It’s been long since we spoke but i keep reading the Lit you send out and it’s always very informative, learn new things every time.
I was just wondering if you’ve ever done a double close/back to back close here in Mass, AND
(a) What was the overall experience ? How long did it take ? Was it complicated ?
(b) Can you recommend a good attorney or firm that is based in MA and is good at handling these types of deals?
(c) What are the tax implications of doing a double closing? Since you’re buying and selling property for profit on the same day, do you get charged capital gains tax at a higher rate ?
(d) Lastly, since you’ll own the property for a couple of minutes during a double close, is your name (or entity name) ever recorded as an owner?
Wow – you asked a loaded one there! My very FIRST piece of advice to you is to get a good investor-friendly attorney in MA. They handle as much as they can, and are up to date with the continuously changing guidelines and laws on investor transactions. I use Matt Desrochers out of Wilmington, he is also a corporate sponsor of Boston AREIA. Primarily a bankruptcy attorney, he is very knowledgeable on running the deal.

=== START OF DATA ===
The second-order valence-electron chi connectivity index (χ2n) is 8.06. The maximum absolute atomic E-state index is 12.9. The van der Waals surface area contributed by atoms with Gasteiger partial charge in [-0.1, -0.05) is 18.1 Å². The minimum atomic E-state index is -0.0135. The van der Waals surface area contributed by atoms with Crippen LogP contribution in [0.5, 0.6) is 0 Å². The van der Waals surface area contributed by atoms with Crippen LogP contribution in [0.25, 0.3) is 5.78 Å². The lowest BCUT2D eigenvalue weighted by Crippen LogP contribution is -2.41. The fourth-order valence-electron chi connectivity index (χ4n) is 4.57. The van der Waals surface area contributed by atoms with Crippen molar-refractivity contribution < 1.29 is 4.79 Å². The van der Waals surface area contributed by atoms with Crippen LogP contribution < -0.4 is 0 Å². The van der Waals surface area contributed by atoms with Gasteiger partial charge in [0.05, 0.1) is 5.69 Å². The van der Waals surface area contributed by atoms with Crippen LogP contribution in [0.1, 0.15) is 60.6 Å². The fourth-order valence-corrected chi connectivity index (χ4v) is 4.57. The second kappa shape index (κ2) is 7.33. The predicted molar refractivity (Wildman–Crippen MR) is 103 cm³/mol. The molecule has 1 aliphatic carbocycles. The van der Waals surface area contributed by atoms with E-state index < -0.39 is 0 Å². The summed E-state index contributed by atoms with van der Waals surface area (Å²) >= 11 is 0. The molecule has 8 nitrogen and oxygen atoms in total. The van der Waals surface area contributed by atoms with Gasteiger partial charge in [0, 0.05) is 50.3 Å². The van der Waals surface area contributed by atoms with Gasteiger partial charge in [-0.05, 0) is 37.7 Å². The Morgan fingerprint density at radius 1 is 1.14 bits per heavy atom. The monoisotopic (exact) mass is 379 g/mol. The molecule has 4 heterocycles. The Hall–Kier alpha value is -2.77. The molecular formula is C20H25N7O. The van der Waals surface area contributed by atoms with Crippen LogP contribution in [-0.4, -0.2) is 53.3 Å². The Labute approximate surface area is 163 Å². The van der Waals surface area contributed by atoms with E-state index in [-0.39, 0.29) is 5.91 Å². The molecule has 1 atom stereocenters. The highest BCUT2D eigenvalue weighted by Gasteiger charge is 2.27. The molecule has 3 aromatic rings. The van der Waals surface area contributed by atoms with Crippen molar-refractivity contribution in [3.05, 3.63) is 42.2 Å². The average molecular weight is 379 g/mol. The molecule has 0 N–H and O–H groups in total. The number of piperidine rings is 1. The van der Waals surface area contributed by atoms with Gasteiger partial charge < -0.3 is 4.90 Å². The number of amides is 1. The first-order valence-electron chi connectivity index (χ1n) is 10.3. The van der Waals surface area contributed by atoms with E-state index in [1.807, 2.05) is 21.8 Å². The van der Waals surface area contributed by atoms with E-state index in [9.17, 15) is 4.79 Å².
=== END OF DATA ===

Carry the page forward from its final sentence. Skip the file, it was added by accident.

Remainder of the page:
I’ll answer these as smoothly as possible – the most IMPORTANT thing you can do is have a good team backing you. I no longer CARE about the tax implications, as I send all transactions to my team (consisting of CPA, attorney, lender, etc) and they come back and have it figured out for me. That doesn’t mean I don’t still enjoy putting together and being creative.
I’ve done a few – it’s VERY complicated. You’re balancing a lot – buyer & seller needs, timing of moving companies on both parties (if applicable), and if the C buyer is not using cash, you’re at the mercy of seasoning guidelines and potential title insurance issues with the lender for your C buyer.
How long does it take? Well… a day. If you can do it. You need a GOOD TEAM in place to do it.
As far as tax implications, check with your CPA!! LOTS of red tape to get through on here. All I’ll say… if you have the right CPA, they can let you know the risks, and can help mitigate the damage on your tax forms.
Lastly, yes, you’re on the title. Or your entity. (Hint, hint).